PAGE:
"I went hunting in the forest yesterday, but I couldn't even find a rabbit", said the father.
"Look, Piraca, our children are shivering because the only blankets we have are full of holes" the mother cried.
"The gods have abandoned us. Since the rain went away not even the rainbow shines here, and the rivers and the lagoon are dying from thirst".
"Later on I'll go fishing with the children. May be this time we'll have better luck", said the mother, trying to cheer them up.
But despite the fact that they got some small fish and a few vegetables that day, the next day found them still starving.
That's when Piraca and his wife decided in a moment of desperation to unearth the clay pot where they kept their most precious treasure, the gold and the emeralds gathered for a long time.
"I hope that at least I'll be able to trade them for salt, a few blankets and maybe some dry fish", said the father while he scattered the beautiful beads on an animal skin. I will depart tomorrow to visit one of the villages on the valley.
"Bring me a nice blanket…, a necklace… and some bracelets…", begged the girl next day when Piraca was ready to leave.
"Stop day dreaming girl. All we need now is some food", said the mother embracing her.
"Beware of wild animals. Remember that they are also hungry" added the son before his father said goodbye.
The sun was beginning to rise over the dry earth when Piraca took off. He had the clay pot in one of his hands, and a backpack with bow and arrows to protect him from the wild beasts.
It was a long, long trip, through the savanna first, and the steep trails across the mountains later. His bare feet hurt a lot. After he had walked for several days he felt so tired, that when he found a small valley he decided to rest under a tree and he fell asleep.
While Piraca was sleeping two small rabbits that were crossing the countryside looking for food came to the same spot. When they saw the man, the oldest one who loved adventure said, " look! A sleeping man. Maybe he is carrying some food".
"Please, don't move, he is armed", advised Shy Rabbit.
But there was no way to stop Curious Rabbit who went directly to the clay pot. And when he found the gold and the emerald beads, he said taking one on his hands, "they look like stones".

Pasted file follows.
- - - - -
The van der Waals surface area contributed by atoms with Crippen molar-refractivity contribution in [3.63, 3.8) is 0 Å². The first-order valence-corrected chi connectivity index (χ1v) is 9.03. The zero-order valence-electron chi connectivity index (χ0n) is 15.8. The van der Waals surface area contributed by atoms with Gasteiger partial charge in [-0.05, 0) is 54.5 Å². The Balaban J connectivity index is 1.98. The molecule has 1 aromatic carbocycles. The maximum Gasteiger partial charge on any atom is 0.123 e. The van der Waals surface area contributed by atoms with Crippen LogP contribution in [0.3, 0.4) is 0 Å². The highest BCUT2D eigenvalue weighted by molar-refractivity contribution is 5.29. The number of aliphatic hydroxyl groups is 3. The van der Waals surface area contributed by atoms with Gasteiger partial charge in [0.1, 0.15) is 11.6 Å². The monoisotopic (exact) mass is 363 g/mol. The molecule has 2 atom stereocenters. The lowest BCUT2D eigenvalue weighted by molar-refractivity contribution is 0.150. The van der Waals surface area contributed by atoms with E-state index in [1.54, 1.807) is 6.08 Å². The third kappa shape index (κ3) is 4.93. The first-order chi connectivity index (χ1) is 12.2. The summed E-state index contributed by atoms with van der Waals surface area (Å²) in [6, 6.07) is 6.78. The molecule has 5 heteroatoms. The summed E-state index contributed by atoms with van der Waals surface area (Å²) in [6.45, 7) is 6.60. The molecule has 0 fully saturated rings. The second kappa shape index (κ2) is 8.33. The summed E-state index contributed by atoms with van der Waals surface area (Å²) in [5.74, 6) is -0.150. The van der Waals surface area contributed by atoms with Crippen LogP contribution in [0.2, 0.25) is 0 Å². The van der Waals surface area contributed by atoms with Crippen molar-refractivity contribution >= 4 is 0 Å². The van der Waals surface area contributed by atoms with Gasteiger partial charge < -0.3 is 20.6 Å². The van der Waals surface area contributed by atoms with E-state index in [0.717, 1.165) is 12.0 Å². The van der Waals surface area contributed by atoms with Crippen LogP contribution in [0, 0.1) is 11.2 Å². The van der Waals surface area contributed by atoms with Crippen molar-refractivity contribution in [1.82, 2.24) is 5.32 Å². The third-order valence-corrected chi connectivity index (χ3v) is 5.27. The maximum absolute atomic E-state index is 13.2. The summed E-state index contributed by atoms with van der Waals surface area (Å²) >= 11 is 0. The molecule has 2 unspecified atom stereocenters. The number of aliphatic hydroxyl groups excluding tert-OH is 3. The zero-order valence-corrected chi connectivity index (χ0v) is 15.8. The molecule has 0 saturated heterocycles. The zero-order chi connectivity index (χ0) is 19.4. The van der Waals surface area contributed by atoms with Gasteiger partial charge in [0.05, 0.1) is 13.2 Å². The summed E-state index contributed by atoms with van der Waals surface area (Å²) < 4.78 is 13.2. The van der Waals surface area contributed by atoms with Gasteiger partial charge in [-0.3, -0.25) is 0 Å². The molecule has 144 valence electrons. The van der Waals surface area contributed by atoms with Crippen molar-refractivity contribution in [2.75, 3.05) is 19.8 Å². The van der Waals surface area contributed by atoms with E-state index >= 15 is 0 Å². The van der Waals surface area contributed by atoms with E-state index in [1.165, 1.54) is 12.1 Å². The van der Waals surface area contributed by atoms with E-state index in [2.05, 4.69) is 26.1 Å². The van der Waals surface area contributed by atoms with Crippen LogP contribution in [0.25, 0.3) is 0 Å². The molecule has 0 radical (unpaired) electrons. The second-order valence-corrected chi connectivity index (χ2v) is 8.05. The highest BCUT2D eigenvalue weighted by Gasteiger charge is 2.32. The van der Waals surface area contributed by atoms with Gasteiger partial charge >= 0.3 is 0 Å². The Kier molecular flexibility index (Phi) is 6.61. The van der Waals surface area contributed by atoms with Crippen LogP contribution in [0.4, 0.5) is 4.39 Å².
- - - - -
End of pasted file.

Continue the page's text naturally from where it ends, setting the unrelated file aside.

Piraca in the meantime was beginning to move, so the rabbits threw away the clay pot with its contents and ran away.
It was late in the day when Piraca awoke. The first thing he did was to put on his backpack and look for the clay-pot. And when he didn't find it near him he panicked and the most terrible anguish took hold of him.
"My gold and my emeralds!, somebody stole them. I'm a dead man. What am I going to do?" he cried.
He began pacing the earth back and forth around him, until suddenly he had a gut feeling and knelt down to touch the grass. There, hidden among some dried leaves he found a golden bead and a step further a green one, then another gold bead, and so on ... Until the sun's last rays shone over the earth and he saw like small stars gleaming everywhere. And there it was… his empty clay pot.
Tears, which he had not shed since he was a frightened child, started to flow from his eyes while he was kneeling down, lost in his sorrow in the midst of the dying day.
"I have to recover my gold and my emeralds before the sun sets over the mountains", he thought gathering his last strength. "But I doubt I'll be able to find all of them". He was peering through the grass while trying to cover every piece of land with his hands, inch by inch.
Suddenly, the sky opened above him and a magnificent double rainbow shone on top of the mountains. Piraca's whole body fell into a magic spell and his worries disappeared. Just then, he heard a gentle voice calling him by his name.
"Piraca, stop! Don't pick up the gold and the emeralds".
Piraca turned around and he saw an old man with a silver beard, dressed in a long white tunic.
"Who do you think you are to give me orders?"
"I'm Bochica, your ancestors'God. The one who saved your tribe from the flooding. Don't you remember the story?"
"Yes sir, but the gold and the emeralds are all my treasure and without them my family will perish", said Piraca still kneeling down.
"Listen to me Piraca! This is my promise: Plant each one of the beads in a hole and cover it with soil to protect them from the wind and the animals. Leave them alone and come back after four moons. I promise you that then you'll find a treasure more precious than the gold and the emeralds, and your people won't ever suffer from hunger again".